Sell Yourself Short
This can be tricky. This showing your work, getting your work out, publishing your work, getting your work collected. If you don't have experience in this it can be daunting and to be honest, it is never easy. As you probably know, I am known locally but not nationally or internationally much. So I am on the same boat you are, perhaps older, maybe more experienced but believe me I haven't solved all the problems yet and assume I never will.
Let's go through a hypothetical situation. I will keep this a little vague so as to protect the innocent. You're a photographer. You make a cold call to a gallery, they agree to meet with you, you show your hot new work and some of your tried and true portfolio of your best work and there is a strong positive response from the gallery. After subsequent conversations the gallery agrees to show your work in a two person show next fall for a three week time period. As things progress a little the gallery owner says that she prefers the older black and white work you made many years ago and wants to show that. Okay. This means no one will even know about the incredible new work you feel is far better. She then tells you what size she wants them printed, how many there will be in the show and how they need to be framed. She also suggests that you print them a "little more open". When you ask who will pay for the framing you are told you will. They also lay a $350 "publicity and opening reception" charge on you and tell you they need the work one month before it is to hang and that is three states away. They assume you will come for the reception but are not willing to put you up anywhere and you know no one in the area.
You get how this is going?
You suck it up because it is your art after all and is what you've wanted for so long. You are very excited to be in a two person show at Gallery blahblahblah where they showed Mitzi Zorblatt last year, your all time favorite and a goddess in the photo world. As the black and white prints you are showing need to be reprinted and since you now work digitally, you rent space in a community darkroom to make the prints and it takes you 6 weeks of hard work to get them right. Some of the negatives were scratched and were a nightmare to print. You take over the front room of your apartment for the trimming, matting and framing and spend another month and huge amounts of money you don't have to frame them. Finally they are done and look magnificent. You take time off from work and schlepp them the day's drive to the gallery and drop them off, driving back that night to avoid the motel cost. They've shown you where your work will be hung in the back room of the gallery. You understand as the artist whose work they will put in the front room is locally known and sort of famous. Your room seems too small to hold all the work you've brought. A month later you are back, dressed nicely, not knowing a soul except you've met a few of the gallery staff. During the opening you stand in the back room where your work is so as to answer any questions people might have. They don't have any. Most have come for the front room artist and they all seem to be friends. Very few even bother to come in to your room to look at the work. The gallery didn't have room to show all the work you've brought even though the owner told you how many to bring and has stored the extra prints in a dirty closet with a vacuum cleaner and some cleaning supplies. The frames are scratched. You leave the opening early and go back to your motel alone. You heard some of the staff talking about dinner after the opening but you were not invited.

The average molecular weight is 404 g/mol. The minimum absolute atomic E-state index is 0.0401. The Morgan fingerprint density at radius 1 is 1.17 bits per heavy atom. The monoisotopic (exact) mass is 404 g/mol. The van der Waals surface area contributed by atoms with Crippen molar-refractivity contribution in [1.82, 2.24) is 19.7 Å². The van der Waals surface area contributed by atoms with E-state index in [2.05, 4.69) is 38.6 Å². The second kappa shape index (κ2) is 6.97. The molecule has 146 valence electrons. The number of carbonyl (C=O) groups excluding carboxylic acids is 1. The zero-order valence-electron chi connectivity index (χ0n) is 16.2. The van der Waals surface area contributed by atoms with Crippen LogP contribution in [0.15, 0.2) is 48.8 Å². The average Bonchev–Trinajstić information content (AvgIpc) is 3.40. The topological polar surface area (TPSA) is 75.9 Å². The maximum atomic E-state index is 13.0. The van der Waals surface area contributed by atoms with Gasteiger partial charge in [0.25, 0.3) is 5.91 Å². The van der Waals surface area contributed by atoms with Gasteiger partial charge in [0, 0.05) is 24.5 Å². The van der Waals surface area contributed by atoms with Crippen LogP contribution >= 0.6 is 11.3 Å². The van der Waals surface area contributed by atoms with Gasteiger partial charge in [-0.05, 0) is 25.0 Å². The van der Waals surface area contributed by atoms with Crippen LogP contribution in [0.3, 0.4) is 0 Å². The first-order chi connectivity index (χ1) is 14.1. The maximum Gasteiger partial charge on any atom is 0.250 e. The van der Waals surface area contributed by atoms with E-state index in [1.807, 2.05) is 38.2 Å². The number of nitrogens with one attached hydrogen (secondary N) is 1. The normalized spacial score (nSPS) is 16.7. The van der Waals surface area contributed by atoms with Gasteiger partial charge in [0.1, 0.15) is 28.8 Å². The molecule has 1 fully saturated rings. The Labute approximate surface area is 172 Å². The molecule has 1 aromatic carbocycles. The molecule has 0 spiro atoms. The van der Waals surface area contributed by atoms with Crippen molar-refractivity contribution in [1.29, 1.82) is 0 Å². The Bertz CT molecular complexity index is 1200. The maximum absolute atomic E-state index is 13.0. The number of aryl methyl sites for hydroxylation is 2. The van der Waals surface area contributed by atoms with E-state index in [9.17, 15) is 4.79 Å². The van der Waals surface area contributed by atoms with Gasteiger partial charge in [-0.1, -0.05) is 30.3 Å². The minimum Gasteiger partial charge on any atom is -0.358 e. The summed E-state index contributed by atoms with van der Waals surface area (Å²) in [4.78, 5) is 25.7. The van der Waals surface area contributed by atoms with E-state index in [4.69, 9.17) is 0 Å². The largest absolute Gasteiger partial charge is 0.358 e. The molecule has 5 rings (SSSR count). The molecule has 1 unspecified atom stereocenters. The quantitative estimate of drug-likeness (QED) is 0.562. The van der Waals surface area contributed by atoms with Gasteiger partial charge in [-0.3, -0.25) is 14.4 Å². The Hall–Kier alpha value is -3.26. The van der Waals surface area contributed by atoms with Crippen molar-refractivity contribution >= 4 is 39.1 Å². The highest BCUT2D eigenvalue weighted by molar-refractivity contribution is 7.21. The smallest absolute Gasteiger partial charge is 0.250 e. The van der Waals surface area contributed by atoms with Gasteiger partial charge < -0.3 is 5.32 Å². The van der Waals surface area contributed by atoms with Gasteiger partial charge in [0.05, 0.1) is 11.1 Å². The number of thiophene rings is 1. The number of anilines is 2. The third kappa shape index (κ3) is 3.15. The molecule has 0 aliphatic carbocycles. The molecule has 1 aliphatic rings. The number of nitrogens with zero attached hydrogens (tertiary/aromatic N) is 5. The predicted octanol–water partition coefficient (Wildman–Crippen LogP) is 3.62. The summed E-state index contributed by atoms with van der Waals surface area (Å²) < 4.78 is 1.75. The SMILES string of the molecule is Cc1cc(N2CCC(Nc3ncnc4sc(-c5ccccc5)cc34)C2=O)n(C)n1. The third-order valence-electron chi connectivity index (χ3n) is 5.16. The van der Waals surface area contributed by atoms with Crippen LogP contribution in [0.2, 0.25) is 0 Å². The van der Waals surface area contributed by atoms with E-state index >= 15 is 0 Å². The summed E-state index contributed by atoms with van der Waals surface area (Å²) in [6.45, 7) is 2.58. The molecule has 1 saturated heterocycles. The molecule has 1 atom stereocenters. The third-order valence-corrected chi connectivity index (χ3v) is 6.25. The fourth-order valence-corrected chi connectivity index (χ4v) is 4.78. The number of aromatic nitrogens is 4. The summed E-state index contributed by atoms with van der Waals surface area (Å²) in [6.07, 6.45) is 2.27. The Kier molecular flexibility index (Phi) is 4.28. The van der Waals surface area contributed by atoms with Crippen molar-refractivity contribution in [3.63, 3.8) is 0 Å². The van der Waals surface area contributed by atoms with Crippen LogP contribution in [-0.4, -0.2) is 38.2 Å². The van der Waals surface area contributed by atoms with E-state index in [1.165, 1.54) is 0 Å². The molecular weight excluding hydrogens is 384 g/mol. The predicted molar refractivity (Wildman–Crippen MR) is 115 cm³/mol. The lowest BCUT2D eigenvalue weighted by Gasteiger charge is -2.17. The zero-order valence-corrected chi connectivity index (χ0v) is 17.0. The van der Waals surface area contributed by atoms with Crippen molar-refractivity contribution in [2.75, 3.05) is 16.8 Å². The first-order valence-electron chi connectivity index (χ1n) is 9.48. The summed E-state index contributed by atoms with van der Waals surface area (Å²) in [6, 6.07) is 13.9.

Driving home the next morning you do some thinking and serious soul searching about whether this is all worth it or not. You haven't sold any of your work.
And so it goes. You continue to get chipped away, eroded, the system conspires to make you a cynic when it is not in your nature. You suck it up because you believe in the work and this is so much what you want, this getting the work seen that you tell yourself this level of abuse is perhaps necessary and that those on the top had to start somewhere and they probably got dumped on too just like you.
Don't sell yourself short, though. Hopefully you are motivated by making the work and the rest will either come or not, happen or not. Making the work to get it shown or sold isn't where I am. I have known people like that and watched some achieve great success, whatever that means. But making the pictures works for me. I hope it works for you too as it might help to think of what happens after you make the work as a kind of bonus, especially if it is good work.
Don't sell yourself short. Don't take too much abuse. And don't allow your work to be prostituted or you either. Know what you will and won't take, and don't be afraid to stick up for your rights in this process as there are some real shits out there.
Another hypothetical, a shorter one. Same as before, you show your work, the gallery decides they want to handle it, they explain "representation" and tell you they don't want to take another person on unless they can represent them well and with integrity. They treat you with respect and care and never try to stick it to you or lay some hidden costs on you. They tell you how they will show you and work hard on your behalf to get people to the opening, introducing you to people that it is important for you to meet and to know. Your work looks wonderful and is very well lit. You like everyone and they seem to like you. And they "love" your work. You have a great time and sell a couple of pieces.
My kind of place. This can happen to you. Much of success is yes the quality of the work but also the attrition of others that couldn't stay in there long enough and dropped out.
Develop a thick skin and don't sell yourself short.